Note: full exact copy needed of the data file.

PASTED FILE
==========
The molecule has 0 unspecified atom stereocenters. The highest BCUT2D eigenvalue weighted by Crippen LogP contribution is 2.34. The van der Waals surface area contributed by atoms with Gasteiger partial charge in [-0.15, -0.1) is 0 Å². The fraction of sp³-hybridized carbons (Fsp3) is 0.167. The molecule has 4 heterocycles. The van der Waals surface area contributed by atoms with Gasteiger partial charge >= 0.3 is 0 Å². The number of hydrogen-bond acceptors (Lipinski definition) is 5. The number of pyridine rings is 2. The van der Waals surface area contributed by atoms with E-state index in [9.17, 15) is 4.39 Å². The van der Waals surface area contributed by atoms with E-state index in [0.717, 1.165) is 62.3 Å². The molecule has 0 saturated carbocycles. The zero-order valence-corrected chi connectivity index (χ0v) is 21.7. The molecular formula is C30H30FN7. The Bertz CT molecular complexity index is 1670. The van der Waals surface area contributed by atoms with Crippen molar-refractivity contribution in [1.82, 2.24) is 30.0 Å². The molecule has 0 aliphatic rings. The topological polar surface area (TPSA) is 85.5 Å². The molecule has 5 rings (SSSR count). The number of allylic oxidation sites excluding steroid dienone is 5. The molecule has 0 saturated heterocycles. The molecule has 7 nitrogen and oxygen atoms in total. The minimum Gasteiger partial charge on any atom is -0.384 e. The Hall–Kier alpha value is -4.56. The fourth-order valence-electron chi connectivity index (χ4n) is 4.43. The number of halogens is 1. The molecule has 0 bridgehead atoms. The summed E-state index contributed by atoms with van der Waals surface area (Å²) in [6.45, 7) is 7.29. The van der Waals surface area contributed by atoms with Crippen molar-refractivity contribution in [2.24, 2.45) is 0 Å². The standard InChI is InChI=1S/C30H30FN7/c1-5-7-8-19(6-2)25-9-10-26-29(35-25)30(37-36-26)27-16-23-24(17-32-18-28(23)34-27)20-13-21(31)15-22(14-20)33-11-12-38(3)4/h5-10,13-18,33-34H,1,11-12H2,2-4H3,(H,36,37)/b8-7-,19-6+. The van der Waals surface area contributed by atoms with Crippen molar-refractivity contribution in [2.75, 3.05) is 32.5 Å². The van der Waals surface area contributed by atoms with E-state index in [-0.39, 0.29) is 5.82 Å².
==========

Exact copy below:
The molecule has 0 unspecified atom stereocenters. The highest BCUT2D eigenvalue weighted by Crippen LogP contribution is 2.34. The van der Waals surface area contributed by atoms with Gasteiger partial charge in [-0.15, -0.1) is 0 Å². The fraction of sp³-hybridized carbons (Fsp3) is 0.167. The molecule has 4 heterocycles. The van der Waals surface area contributed by atoms with Gasteiger partial charge >= 0.3 is 0 Å². The number of hydrogen-bond acceptors (Lipinski definition) is 5. The number of pyridine rings is 2. The van der Waals surface area contributed by atoms with E-state index in [9.17, 15) is 4.39 Å². The van der Waals surface area contributed by atoms with E-state index in [0.717, 1.165) is 62.3 Å². The molecule has 0 saturated carbocycles. The zero-order valence-corrected chi connectivity index (χ0v) is 21.7. The molecular formula is C30H30FN7. The Bertz CT molecular complexity index is 1670. The van der Waals surface area contributed by atoms with Crippen molar-refractivity contribution in [1.82, 2.24) is 30.0 Å². The molecule has 0 aliphatic rings. The topological polar surface area (TPSA) is 85.5 Å². The molecule has 5 rings (SSSR count). The number of allylic oxidation sites excluding steroid dienone is 5. The molecule has 0 saturated heterocycles. The molecule has 7 nitrogen and oxygen atoms in total. The minimum Gasteiger partial charge on any atom is -0.384 e. The Hall–Kier alpha value is -4.56. The fourth-order valence-electron chi connectivity index (χ4n) is 4.43. The number of halogens is 1. The molecule has 0 bridgehead atoms. The summed E-state index contributed by atoms with van der Waals surface area (Å²) in [6.45, 7) is 7.29. The van der Waals surface area contributed by atoms with Crippen molar-refractivity contribution in [2.24, 2.45) is 0 Å². The standard InChI is InChI=1S/C30H30FN7/c1-5-7-8-19(6-2)25-9-10-26-29(35-25)30(37-36-26)27-16-23-24(17-32-18-28(23)34-27)20-13-21(31)15-22(14-20)33-11-12-38(3)4/h5-10,13-18,33-34H,1,11-12H2,2-4H3,(H,36,37)/b8-7-,19-6+. The van der Waals surface area contributed by atoms with Crippen molar-refractivity contribution in [2.75, 3.05) is 32.5 Å². The van der Waals surface area contributed by atoms with E-state index in [-0.39, 0.29) is 5.82 Å².